The necessity of objectivity
Nixing of Clinton documentary yields glimpse into state of media
Published: Wednesday, October 2, 2013
Updated: Wednesday, October 2, 2013 00:10
Hillary Clinton’s story is not new by any means. She has been on the world stage for over 20 years now, and since 1992, has constantly held an exalted position of prominence. And today, that is one of her biggest political assets, as she is likely moving toward a presidential run in 2016.
But like all stories, Clinton’s changes over time. Understanding and meaning does not reveal itself all at once, but in increments at different phases. The Clintons know better than most people the ability one has to reshape their story – they have repeatedly reinvented themselves.
Now, as the former secretary of state seems to be in a stronger position than ever and is on hiatus from governmental and political work, the attention of filmmakers was inevitable. If there would ever be a time to make a documentary on the life of the woman who could potentially become the first female president before she were elected, that time would be now.
And that is what Charles Ferguson thought – the man was planning to direct a film of this sort for CNN. But now CNN and NBC (which was planning a miniseries) have backed away and are canceling the projects.
As young journalists interested in preserving the integrity of the profession, we think it was inappropriate for these networks to agree to air these programs under the conditions.
There is nothing wrong with doing an informative documentary piece on the life of Hillary Clinton. She is an important and transformative figure of her time. But we want to see balance from news outlets.
Fox News and MSNBC operate under decided political affiliations and ideologies. And in a recent New Yorker piece, “Twenty-Four-Hour Party People,” Kelefa Sanneh outlines how MSNBC learned to adopt Fox’s model (though with some alterations) due to its unprecedented success.
But CNN has remained more neutral. And NBC Nightly News has been agitated with its satellite channel MSNBC’s unabashedly progressive platform, as Nightly News tries to remain true to objective reporting.
The prospect of airing these Clinton projects on these networks was received with controversy – and with sensible reason. Would such films regarding a potential presidential candidate serve as promotional material coming out of news outlets that are supposed to act with complete objectivity?
Considering we don’t know what the films would be like – what their representation of Clinton would be – it is impossible to know.
Reince Priebus, chairman of the Republican National Committee, felt he knew. He vowed to boycott those networks for any Republican primaries in the 2016 presidential election – feeling the party could not work with a network that was helping facilitate its potential opponent’s campaign.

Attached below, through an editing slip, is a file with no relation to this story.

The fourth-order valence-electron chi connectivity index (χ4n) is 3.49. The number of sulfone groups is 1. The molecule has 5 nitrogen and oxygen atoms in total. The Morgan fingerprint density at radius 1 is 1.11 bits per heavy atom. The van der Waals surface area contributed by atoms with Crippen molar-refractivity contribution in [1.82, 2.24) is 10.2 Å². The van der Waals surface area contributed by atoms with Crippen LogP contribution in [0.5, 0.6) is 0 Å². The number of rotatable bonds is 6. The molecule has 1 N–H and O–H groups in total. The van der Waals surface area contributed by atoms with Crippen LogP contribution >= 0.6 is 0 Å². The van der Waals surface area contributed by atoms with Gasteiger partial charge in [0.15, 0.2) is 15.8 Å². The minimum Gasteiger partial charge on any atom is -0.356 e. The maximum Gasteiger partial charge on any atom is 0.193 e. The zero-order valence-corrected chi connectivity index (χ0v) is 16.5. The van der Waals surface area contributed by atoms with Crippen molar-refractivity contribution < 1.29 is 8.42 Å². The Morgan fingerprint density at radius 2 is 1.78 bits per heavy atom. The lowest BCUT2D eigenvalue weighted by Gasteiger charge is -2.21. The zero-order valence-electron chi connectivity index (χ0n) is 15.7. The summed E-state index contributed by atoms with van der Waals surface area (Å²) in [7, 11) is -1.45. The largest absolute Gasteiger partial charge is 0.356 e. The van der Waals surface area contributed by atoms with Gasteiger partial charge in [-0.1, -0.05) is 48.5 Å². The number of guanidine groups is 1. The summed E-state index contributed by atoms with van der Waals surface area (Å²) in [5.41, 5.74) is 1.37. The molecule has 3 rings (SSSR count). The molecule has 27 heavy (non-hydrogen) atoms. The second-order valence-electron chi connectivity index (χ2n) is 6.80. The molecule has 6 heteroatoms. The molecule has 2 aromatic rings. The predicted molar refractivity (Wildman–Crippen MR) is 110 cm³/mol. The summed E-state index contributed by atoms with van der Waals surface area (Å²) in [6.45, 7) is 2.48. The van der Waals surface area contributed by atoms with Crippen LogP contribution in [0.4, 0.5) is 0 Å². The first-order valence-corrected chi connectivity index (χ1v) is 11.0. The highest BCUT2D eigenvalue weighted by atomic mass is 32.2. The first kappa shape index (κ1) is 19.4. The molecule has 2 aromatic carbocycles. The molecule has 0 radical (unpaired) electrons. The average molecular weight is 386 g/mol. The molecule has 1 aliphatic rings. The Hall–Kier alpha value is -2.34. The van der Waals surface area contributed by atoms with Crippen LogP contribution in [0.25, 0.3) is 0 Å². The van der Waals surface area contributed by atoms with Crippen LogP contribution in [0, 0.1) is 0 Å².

It is also impossible to know how much revenue these companies were expecting to earn. It is safe to assume, however, quite a lot. After all, business is business; but media outlets need to decide what kind of business they want to be in.
But that’s not why the networks decided to abandon the project. The pressure coming from Clinton supporters disrupted funding and caused the projects to dissipate.
The Clintons didn’t want these films to come to fruition, either.
“It’s a victory for the Clintons, and for the money machines that both political parties have now become,” Ferguson wrote for The Huffington Post. “But I don’t think that it’s a victory for the media, or for the American people.”
He is certainly right about one thing – this was no victory for the media.
The notion that the Clintons could be influencing what is effectively news coverage is troublesome.
As Robert Gibbs, former press secretary under President Obama, has maintained on “Meet The Press,” Clinton’s standing is better now than it has ever been and it would behoove her to stay out of the spotlight so she can sustain it as long as she can.
Engaging in political debate at this time would disenchant some people and alienate certain supporters.
Gibbs’ strategy may be right, and the Clintons may understand that, but if CNN thought a documentary on Clinton’s life was timely and necessary to inform the public, why does pressure from her supporters have this kind of leverage?
It would be natural to expect that the Clintons would push against this. After all, it has long been the job of politicians and political strategists to try and control public image; but it is unsettling to see that the producers and CNN would cave.
There is something wrong with the state of our media when candidates have the power to determine their own coverage.